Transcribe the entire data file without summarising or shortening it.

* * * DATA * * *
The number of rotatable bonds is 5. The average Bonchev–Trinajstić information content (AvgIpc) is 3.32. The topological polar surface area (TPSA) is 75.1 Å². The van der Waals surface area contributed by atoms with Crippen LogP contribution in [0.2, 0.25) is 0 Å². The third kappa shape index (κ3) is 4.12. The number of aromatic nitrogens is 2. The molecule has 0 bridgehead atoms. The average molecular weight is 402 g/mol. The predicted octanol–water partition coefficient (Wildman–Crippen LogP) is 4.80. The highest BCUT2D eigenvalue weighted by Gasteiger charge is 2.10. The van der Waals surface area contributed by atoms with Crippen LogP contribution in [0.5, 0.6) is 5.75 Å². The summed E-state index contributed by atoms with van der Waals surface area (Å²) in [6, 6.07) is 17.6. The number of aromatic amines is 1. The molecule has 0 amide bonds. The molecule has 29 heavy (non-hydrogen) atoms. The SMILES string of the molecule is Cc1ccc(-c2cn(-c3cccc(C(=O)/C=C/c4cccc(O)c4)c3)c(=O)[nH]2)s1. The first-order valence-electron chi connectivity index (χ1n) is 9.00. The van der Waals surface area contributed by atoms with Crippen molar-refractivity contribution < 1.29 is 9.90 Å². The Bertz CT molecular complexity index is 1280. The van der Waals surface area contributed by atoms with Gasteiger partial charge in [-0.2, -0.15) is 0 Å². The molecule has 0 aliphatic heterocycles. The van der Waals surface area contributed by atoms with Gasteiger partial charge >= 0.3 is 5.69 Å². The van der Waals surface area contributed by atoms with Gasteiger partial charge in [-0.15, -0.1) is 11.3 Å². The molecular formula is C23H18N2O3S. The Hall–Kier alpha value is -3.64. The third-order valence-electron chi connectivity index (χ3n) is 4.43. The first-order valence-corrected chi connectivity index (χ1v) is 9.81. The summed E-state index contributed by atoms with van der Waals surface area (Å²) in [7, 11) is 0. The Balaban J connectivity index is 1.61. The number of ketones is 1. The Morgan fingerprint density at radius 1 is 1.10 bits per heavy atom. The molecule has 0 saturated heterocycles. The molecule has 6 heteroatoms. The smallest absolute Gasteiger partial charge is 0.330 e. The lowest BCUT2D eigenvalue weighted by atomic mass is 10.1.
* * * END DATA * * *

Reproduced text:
The number of rotatable bonds is 5. The average Bonchev–Trinajstić information content (AvgIpc) is 3.32. The topological polar surface area (TPSA) is 75.1 Å². The van der Waals surface area contributed by atoms with Crippen LogP contribution in [0.2, 0.25) is 0 Å². The third kappa shape index (κ3) is 4.12. The number of aromatic nitrogens is 2. The molecule has 0 bridgehead atoms. The average molecular weight is 402 g/mol. The predicted octanol–water partition coefficient (Wildman–Crippen LogP) is 4.80. The highest BCUT2D eigenvalue weighted by Gasteiger charge is 2.10. The van der Waals surface area contributed by atoms with Crippen LogP contribution in [0.5, 0.6) is 5.75 Å². The summed E-state index contributed by atoms with van der Waals surface area (Å²) in [6, 6.07) is 17.6. The number of aromatic amines is 1. The molecule has 0 amide bonds. The molecule has 29 heavy (non-hydrogen) atoms. The SMILES string of the molecule is Cc1ccc(-c2cn(-c3cccc(C(=O)/C=C/c4cccc(O)c4)c3)c(=O)[nH]2)s1. The first-order valence-electron chi connectivity index (χ1n) is 9.00. The van der Waals surface area contributed by atoms with Crippen molar-refractivity contribution < 1.29 is 9.90 Å². The Bertz CT molecular complexity index is 1280. The van der Waals surface area contributed by atoms with Gasteiger partial charge in [-0.2, -0.15) is 0 Å². The molecule has 0 aliphatic heterocycles. The van der Waals surface area contributed by atoms with Gasteiger partial charge >= 0.3 is 5.69 Å². The van der Waals surface area contributed by atoms with Gasteiger partial charge in [-0.15, -0.1) is 11.3 Å². The molecular formula is C23H18N2O3S. The Hall–Kier alpha value is -3.64. The third-order valence-electron chi connectivity index (χ3n) is 4.43. The first-order valence-corrected chi connectivity index (χ1v) is 9.81. The summed E-state index contributed by atoms with van der Waals surface area (Å²) in [7, 11) is 0. The Balaban J connectivity index is 1.61. The number of ketones is 1. The Morgan fingerprint density at radius 1 is 1.10 bits per heavy atom. The molecule has 0 saturated heterocycles. The molecule has 6 heteroatoms. The smallest absolute Gasteiger partial charge is 0.330 e. The lowest BCUT2D eigenvalue weighted by atomic mass is 10.1.